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    Quote Originally Posted by fcojavier
    Hey, chaval

    Not for the same force.
    For stopping with a certain deceleration (avoiding OTB and sliding) you need a fixed force. And this force doesn´t know about your rotor size.
    If a smaller rotor can decelerate to this force, will put more stress in the QR/hub nterface due the smaller lever arm.

    I don't think you understand how leverage works
    Honestly... ahh I give up

  77. #77
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    Quote Originally Posted by highdelll

    I don't think you understand how leverage works
    Ok, thanks for your interestˇ
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  78. #78
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    Quote Originally Posted by fcojavier
    Hey, chaval

    Not for the same force.
    For stopping with a certain deceleration (avoiding OTB and sliding) you need a fixed force. And this force doesn´t know about your rotor size.
    If a smaller rotor can decelerate to this force, will put more stress in the QR/hub nterface due the smaller lever arm.

    im sorry sir but if it was just one post i would let it pass but i cannot let this erroneous information go unchecked. when a rotor is attached to a center line and force is applied to the rotor the torque on the centerline is increased at an exponentioal rate directly proportional to the distance from the center line the force is applied. for example... if you were to try to stop an 18 wheel truck with ugo brakes you would get far. hence the reason for larger diameter brake rotors(or drums) but do not forget the entire structure of the semi is strenghtened to absorb and dissipate the increased force. in other words the farther from the attachment point the more the leverage and the greater the force on the centerline(or axel/hub)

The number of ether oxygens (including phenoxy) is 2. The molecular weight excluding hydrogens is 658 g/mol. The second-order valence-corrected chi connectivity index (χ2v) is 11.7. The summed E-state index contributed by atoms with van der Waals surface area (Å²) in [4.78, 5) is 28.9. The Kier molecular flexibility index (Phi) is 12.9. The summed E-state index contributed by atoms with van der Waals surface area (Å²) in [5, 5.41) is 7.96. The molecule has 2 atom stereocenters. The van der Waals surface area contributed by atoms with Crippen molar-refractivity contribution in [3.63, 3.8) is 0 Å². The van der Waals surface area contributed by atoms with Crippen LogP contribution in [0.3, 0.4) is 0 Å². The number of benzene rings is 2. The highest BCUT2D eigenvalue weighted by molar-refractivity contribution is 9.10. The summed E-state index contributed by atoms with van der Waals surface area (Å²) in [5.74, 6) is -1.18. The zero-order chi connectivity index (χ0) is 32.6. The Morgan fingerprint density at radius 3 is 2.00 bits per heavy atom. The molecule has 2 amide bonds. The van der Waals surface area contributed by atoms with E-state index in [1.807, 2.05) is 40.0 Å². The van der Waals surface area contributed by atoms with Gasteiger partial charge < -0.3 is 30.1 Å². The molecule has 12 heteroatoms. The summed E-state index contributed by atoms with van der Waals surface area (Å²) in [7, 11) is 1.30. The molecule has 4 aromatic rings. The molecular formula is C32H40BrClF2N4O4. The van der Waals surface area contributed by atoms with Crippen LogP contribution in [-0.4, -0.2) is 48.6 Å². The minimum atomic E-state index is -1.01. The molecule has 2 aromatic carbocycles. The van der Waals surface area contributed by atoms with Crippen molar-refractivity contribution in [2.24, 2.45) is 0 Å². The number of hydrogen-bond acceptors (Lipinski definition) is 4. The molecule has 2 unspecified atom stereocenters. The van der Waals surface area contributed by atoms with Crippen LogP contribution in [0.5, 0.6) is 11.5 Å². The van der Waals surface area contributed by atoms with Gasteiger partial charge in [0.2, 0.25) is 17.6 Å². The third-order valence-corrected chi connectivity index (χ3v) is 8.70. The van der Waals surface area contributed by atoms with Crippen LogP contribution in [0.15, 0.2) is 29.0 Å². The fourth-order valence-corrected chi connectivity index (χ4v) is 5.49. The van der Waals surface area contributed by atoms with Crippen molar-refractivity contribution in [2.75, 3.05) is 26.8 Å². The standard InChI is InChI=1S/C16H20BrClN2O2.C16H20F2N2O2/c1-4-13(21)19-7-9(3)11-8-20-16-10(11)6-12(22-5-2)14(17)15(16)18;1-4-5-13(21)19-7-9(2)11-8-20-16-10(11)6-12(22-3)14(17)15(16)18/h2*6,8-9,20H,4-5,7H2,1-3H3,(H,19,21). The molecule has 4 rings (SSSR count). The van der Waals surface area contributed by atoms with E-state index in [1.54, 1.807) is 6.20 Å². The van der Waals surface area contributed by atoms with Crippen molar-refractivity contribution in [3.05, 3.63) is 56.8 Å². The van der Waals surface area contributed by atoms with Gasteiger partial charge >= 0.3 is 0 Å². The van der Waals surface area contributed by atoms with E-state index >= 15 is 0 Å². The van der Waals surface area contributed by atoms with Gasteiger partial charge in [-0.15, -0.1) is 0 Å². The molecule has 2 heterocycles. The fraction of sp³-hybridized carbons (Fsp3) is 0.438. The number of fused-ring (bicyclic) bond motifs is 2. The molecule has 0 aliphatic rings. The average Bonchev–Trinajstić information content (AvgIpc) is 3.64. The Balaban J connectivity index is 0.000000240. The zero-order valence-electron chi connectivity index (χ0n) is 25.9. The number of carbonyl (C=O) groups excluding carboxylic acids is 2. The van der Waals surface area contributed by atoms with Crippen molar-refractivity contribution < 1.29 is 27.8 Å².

this is effectively true to a point but i feel i must also say where the forces change direction so as not to invite confusion. the previous is design specific and the latter will describe situations that do not really apply too mtb in particular. when the rotor reaches exactly one half of the circumfrence of the wheel the force then lessens as the energy is then transferred to the closer contact point or the tire/terra marrige. the larger the rotor the greater the effect. at this point the axel is relieved and additional stresses are transferred to ground...only if the contact to the ground is secure. if the contact skids or slipps the regained marrige will deliver a cosine wave of tension to the opposing contact. or if you skid and then get traction it will torque your axel really hard lol. this is why the v brake is lighter and has a nearly the same stoping power under optimal conditions. the v brake is taking advantage of the relative distance from the centerline and gathering its leverage as close ot the outer diameter or closer to the contact marrage as possible. since the rotor is attached at the hub on a mtb the force will always travel tohrough the hub and therefore the increased force in directly routed to the centerline of the hub regardless or rotor diameter.
    Last edited by mhmacw; 04-06-2010 at 10:51 AM.

  79. #79
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    Quote Originally Posted by mhmacw
    im sorry sir but if it was just one post i would let it pass but i cannot let this erroneous information go unchecked. when a rotor is attached to a center line and force is applied to the rotor the torque on the centerline is increased at an exponentioal rate directly proportional to the distance from the center line the force is applied. for example... if you were to try to stop an 18 wheel truck with ugo brakes you would get far. hence the reason for larger diameter brake rotors(or drums) but do not forget the entire structure of the semi is strenghtened to absorb and dissipate the increased force. in other words the farther from the attachment point the more the leverage and the greater the force on the centerline(or axel/hub)